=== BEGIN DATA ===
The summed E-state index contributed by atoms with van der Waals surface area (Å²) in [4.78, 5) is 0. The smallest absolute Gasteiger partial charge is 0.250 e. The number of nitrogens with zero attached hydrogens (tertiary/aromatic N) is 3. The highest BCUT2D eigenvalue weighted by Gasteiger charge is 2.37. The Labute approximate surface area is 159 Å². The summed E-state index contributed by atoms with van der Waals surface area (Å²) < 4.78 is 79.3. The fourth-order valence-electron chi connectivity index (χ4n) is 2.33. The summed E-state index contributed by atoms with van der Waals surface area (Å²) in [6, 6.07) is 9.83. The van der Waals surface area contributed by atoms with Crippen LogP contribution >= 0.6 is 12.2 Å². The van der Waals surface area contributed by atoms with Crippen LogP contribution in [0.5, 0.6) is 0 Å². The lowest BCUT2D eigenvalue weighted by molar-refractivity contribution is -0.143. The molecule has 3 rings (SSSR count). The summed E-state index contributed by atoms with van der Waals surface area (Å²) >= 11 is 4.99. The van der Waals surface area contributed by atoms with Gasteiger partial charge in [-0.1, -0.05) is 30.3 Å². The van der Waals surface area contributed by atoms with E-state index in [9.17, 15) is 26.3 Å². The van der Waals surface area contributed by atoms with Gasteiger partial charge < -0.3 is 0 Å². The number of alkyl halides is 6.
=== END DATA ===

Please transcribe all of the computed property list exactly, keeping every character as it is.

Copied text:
The summed E-state index contributed by atoms with van der Waals surface area (Å²) in [4.78, 5) is 0. The smallest absolute Gasteiger partial charge is 0.250 e. The number of nitrogens with zero attached hydrogens (tertiary/aromatic N) is 3. The highest BCUT2D eigenvalue weighted by Gasteiger charge is 2.37. The Labute approximate surface area is 159 Å². The summed E-state index contributed by atoms with van der Waals surface area (Å²) < 4.78 is 79.3. The fourth-order valence-electron chi connectivity index (χ4n) is 2.33. The summed E-state index contributed by atoms with van der Waals surface area (Å²) in [6, 6.07) is 9.83. The van der Waals surface area contributed by atoms with Crippen LogP contribution >= 0.6 is 12.2 Å². The van der Waals surface area contributed by atoms with Crippen LogP contribution in [0.5, 0.6) is 0 Å². The lowest BCUT2D eigenvalue weighted by molar-refractivity contribution is -0.143. The molecule has 3 rings (SSSR count). The summed E-state index contributed by atoms with van der Waals surface area (Å²) >= 11 is 4.99. The van der Waals surface area contributed by atoms with Gasteiger partial charge in [-0.1, -0.05) is 30.3 Å². The van der Waals surface area contributed by atoms with E-state index in [9.17, 15) is 26.3 Å². The van der Waals surface area contributed by atoms with Gasteiger partial charge < -0.3 is 0 Å². The number of alkyl halides is 6.